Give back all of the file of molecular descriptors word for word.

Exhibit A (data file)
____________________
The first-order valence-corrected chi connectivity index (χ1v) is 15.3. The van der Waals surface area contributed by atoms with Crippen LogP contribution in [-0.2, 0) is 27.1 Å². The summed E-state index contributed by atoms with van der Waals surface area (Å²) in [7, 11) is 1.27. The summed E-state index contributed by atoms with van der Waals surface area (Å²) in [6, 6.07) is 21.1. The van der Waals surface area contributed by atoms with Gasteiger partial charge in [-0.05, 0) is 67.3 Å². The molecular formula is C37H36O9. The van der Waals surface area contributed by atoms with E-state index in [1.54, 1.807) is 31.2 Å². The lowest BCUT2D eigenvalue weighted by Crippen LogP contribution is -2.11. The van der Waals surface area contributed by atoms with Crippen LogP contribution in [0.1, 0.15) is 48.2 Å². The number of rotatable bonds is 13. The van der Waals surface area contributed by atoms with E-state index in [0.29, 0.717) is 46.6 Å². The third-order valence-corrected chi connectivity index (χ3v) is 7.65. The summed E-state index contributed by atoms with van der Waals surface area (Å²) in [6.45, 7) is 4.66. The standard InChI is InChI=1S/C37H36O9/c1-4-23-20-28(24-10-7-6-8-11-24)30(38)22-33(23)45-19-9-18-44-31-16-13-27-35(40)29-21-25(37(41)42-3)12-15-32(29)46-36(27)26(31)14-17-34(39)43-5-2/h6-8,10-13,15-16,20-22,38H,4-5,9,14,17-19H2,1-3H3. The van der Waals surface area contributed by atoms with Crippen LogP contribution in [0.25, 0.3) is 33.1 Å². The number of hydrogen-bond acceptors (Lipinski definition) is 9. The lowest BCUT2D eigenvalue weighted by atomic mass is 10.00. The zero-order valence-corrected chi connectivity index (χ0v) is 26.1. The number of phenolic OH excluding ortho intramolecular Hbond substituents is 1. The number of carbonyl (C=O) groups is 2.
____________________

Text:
The first-order valence-corrected chi connectivity index (χ1v) is 15.3. The van der Waals surface area contributed by atoms with Crippen LogP contribution in [-0.2, 0) is 27.1 Å². The summed E-state index contributed by atoms with van der Waals surface area (Å²) in [7, 11) is 1.27. The summed E-state index contributed by atoms with van der Waals surface area (Å²) in [6, 6.07) is 21.1. The van der Waals surface area contributed by atoms with Gasteiger partial charge in [-0.05, 0) is 67.3 Å². The molecular formula is C37H36O9. The van der Waals surface area contributed by atoms with E-state index in [1.54, 1.807) is 31.2 Å². The lowest BCUT2D eigenvalue weighted by Crippen LogP contribution is -2.11. The van der Waals surface area contributed by atoms with Crippen LogP contribution in [0.1, 0.15) is 48.2 Å². The number of rotatable bonds is 13. The van der Waals surface area contributed by atoms with E-state index in [0.29, 0.717) is 46.6 Å². The third-order valence-corrected chi connectivity index (χ3v) is 7.65. The summed E-state index contributed by atoms with van der Waals surface area (Å²) in [6.45, 7) is 4.66. The standard InChI is InChI=1S/C37H36O9/c1-4-23-20-28(24-10-7-6-8-11-24)30(38)22-33(23)45-19-9-18-44-31-16-13-27-35(40)29-21-25(37(41)42-3)12-15-32(29)46-36(27)26(31)14-17-34(39)43-5-2/h6-8,10-13,15-16,20-22,38H,4-5,9,14,17-19H2,1-3H3. The van der Waals surface area contributed by atoms with Crippen LogP contribution in [0.25, 0.3) is 33.1 Å². The number of hydrogen-bond acceptors (Lipinski definition) is 9. The lowest BCUT2D eigenvalue weighted by atomic mass is 10.00. The zero-order valence-corrected chi connectivity index (χ0v) is 26.1. The number of phenolic OH excluding ortho intramolecular Hbond substituents is 1. The number of carbonyl (C=O) groups is 2.